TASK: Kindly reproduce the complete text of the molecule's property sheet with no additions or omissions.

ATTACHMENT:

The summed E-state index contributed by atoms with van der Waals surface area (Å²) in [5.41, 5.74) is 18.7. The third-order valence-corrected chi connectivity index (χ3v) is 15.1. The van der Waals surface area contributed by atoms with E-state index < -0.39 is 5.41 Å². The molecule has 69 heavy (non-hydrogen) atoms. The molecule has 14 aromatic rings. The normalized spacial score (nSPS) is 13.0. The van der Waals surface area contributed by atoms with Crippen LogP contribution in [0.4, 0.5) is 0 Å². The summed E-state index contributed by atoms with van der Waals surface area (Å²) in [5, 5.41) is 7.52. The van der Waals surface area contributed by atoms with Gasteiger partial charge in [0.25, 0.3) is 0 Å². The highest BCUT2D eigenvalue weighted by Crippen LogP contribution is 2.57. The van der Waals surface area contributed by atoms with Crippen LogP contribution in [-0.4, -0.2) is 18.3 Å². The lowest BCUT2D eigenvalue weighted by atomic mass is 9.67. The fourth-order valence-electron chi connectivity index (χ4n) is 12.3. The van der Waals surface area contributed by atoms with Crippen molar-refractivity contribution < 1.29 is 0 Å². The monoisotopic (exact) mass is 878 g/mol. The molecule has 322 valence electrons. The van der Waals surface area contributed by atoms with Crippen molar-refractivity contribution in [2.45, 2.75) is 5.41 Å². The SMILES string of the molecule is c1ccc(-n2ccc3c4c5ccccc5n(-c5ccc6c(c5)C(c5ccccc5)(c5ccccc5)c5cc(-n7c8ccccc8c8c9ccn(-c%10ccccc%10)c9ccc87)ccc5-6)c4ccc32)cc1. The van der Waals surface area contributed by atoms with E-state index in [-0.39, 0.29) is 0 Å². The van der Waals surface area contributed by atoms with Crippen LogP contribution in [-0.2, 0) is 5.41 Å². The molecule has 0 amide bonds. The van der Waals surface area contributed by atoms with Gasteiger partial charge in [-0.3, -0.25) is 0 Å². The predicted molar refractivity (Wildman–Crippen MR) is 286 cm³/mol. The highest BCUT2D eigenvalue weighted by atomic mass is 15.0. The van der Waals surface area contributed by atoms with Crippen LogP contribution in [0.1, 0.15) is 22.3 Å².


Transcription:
The summed E-state index contributed by atoms with van der Waals surface area (Å²) in [5.41, 5.74) is 18.7. The third-order valence-corrected chi connectivity index (χ3v) is 15.1. The van der Waals surface area contributed by atoms with E-state index < -0.39 is 5.41 Å². The molecule has 69 heavy (non-hydrogen) atoms. The molecule has 14 aromatic rings. The normalized spacial score (nSPS) is 13.0. The van der Waals surface area contributed by atoms with Crippen LogP contribution in [0.4, 0.5) is 0 Å². The summed E-state index contributed by atoms with van der Waals surface area (Å²) in [5, 5.41) is 7.52. The van der Waals surface area contributed by atoms with Gasteiger partial charge in [0.25, 0.3) is 0 Å². The highest BCUT2D eigenvalue weighted by Crippen LogP contribution is 2.57. The van der Waals surface area contributed by atoms with Crippen LogP contribution in [-0.4, -0.2) is 18.3 Å². The lowest BCUT2D eigenvalue weighted by atomic mass is 9.67. The fourth-order valence-electron chi connectivity index (χ4n) is 12.3. The van der Waals surface area contributed by atoms with Crippen molar-refractivity contribution < 1.29 is 0 Å². The monoisotopic (exact) mass is 878 g/mol. The molecule has 322 valence electrons. The van der Waals surface area contributed by atoms with Crippen molar-refractivity contribution in [2.45, 2.75) is 5.41 Å². The SMILES string of the molecule is c1ccc(-n2ccc3c4c5ccccc5n(-c5ccc6c(c5)C(c5ccccc5)(c5ccccc5)c5cc(-n7c8ccccc8c8c9ccn(-c%10ccccc%10)c9ccc87)ccc5-6)c4ccc32)cc1. The van der Waals surface area contributed by atoms with E-state index in [-0.39, 0.29) is 0 Å². The van der Waals surface area contributed by atoms with Crippen LogP contribution in [-0.2, 0) is 5.41 Å². The molecule has 0 amide bonds. The van der Waals surface area contributed by atoms with Gasteiger partial charge in [-0.3, -0.25) is 0 Å². The predicted molar refractivity (Wildman–Crippen MR) is 286 cm³/mol. The highest BCUT2D eigenvalue weighted by atomic mass is 15.0. The van der Waals surface area contributed by atoms with Crippen LogP contribution in [0.1, 0.15) is 22.3 Å².